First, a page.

html tutorial for beginners

HTML Web Design Tutorial #8

Inserting Special Characters into Your Web Page
Take a look at your keyboard, and you'll see a lot of keys for inserting letters, numbers, and even some symbols. However, most common keyboards are missing certain characters that you may want to put on your web page. The copyright symbol © is a good example of this.

Fortunately there's a way to display these special characters on a web page, by using a reference code. Basically, every character is represented by a numeric position. By inserting a reference code that contains that particular number, you can create its corresponding character. Some of the characters can even be referenced by using a designated word called a character entity reference.

In lesson #8 we will see how to add both the numeric, and entity codes using the copyright symbol as an example. You may also want to see our full list of character references. To begin, click on the "play" button below.

HTML Web Design Tutorial #9

Formatting Your Text with Bold & Italic Tags
When you want certain words or phrases on your web page to be noticed more readily, you can apply a bold format to that text. When used sparingly, bold text will draw the reader's attention to important words on the web page. Making words bold is as simple as enclosing them in the opening <b>, and closing </b> tags.

Another way to format text is through the use of italics. When you want to add emphasis to particular words or phrases, italic text, which slants slightly to the right, can be used for that effect. Italic text is created using the opening <i>, and closing </i> tags.

In our next lesson, you'll see how to use these tags by themselves, and in combination. We'll also show you a common mistake made with tags, and how to correct it. Click the "play" button below to begin.

HTML Web Design Tutorial #10

Controlling Presentation with Inline Style
In part 9, we saw how to change the appearance of some of our text to bold or italic, by using certain tags. It used to be that all presentation changes to a web page were controlled with html tags. However, that method proved to be quite inefficient. So, a better method of affecting presentation was developed.

The current standard for web design states that the structure of a web page should be built by using html tags, while its presentation should be controlled using styles. There are three different methods, and each has its own advantages depending on the needs of your web page.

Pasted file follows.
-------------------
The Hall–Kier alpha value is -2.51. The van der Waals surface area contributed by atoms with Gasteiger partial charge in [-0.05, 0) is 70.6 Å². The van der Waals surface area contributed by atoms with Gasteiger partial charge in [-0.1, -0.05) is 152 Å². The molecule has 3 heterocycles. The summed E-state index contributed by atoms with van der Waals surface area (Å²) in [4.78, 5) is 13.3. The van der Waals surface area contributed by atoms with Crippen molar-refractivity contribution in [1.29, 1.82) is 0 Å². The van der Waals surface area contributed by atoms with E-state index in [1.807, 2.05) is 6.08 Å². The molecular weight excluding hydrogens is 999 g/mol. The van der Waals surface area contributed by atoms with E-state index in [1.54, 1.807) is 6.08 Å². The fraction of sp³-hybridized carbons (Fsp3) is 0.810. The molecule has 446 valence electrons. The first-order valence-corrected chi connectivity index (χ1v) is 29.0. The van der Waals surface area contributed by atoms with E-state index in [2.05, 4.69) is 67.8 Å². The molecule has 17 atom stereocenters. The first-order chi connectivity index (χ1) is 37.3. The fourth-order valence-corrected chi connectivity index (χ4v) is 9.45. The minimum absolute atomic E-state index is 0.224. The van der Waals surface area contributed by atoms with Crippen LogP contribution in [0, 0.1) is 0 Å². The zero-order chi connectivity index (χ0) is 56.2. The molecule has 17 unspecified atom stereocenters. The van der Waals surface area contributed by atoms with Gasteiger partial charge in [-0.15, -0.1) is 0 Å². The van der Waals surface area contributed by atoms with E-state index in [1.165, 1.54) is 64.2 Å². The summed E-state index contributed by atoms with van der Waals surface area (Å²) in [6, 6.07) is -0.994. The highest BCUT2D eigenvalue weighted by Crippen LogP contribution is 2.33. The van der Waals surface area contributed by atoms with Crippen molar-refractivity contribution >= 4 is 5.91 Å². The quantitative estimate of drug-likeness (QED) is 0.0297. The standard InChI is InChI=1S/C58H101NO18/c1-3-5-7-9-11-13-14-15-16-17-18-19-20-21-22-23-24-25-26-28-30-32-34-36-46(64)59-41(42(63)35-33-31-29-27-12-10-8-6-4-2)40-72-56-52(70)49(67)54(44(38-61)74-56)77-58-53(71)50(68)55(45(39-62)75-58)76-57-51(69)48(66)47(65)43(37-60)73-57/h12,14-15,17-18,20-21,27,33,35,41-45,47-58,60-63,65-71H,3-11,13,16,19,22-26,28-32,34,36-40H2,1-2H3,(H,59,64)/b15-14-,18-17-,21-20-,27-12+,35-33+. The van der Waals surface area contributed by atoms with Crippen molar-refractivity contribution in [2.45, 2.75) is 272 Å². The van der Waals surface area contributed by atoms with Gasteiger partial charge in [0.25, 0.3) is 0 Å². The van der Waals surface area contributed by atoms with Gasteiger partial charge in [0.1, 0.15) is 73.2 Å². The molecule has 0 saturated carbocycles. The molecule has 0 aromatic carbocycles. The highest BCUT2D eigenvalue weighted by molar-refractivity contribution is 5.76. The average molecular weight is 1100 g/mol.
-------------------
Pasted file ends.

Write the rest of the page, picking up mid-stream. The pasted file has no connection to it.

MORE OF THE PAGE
In the next three lessons #10-12, we're going to see how to implement each different method. We'll start by learning inline style, which is best suited for one unique element on a single web page. Then in the following two lessons we'll see how to make internal and external style sheets. To begin learning, click on the "play" button below.

HTML Web Design Tutorial #11

Controlling Presentation with Internal Style Sheets
In part 10 we got our first look at using style in a web page. By using an attribute in some existing tags, we were able to affect the presentation of just those elements. Next, we will learn about the second method, by using an internal style sheet.

With an internal sheet, the rules for presentation will be listed at the top of the page inside of the head section. Those rules will then be referenced to particular elements in the web page by the use of a selector. The selector can reference all instances of a particular element, as in:
p {color: blue}

Which will make all text inside all p (paragraph) elements the color blue. Or instead, the selector can represent a particular named element, which we will learn more about coming up. To begin lesson #11, click on the "play" button below.

HTML Web Design Tutorial #12

Controlling Presentation with External Style Sheets
In lesson #11 you learned how to place an internal sheet into the head section of a web page, and apply a rule to a particular element. Now, were going to see how to implement our third method, by creating and linking to an external style sheet.

An external sheet is a very efficient method of applying similar presentation to every page in an entire website. Rather than adding your rules at the top of every web page in your site, you can just put all your rules into a separate text file, and then link to that file from each of your web pages.

The greatest benefits of using external sheets are saved time, and reduced file size. Time is saved by only having to make a change in one document instead of many. File size is reduced when all your rules are listed only once, instead of multiple times. To see how to create one of these external sheets, click on the "play" button below.

HTML Web Design Tutorial #13

Changing Color Using the RGB Color Model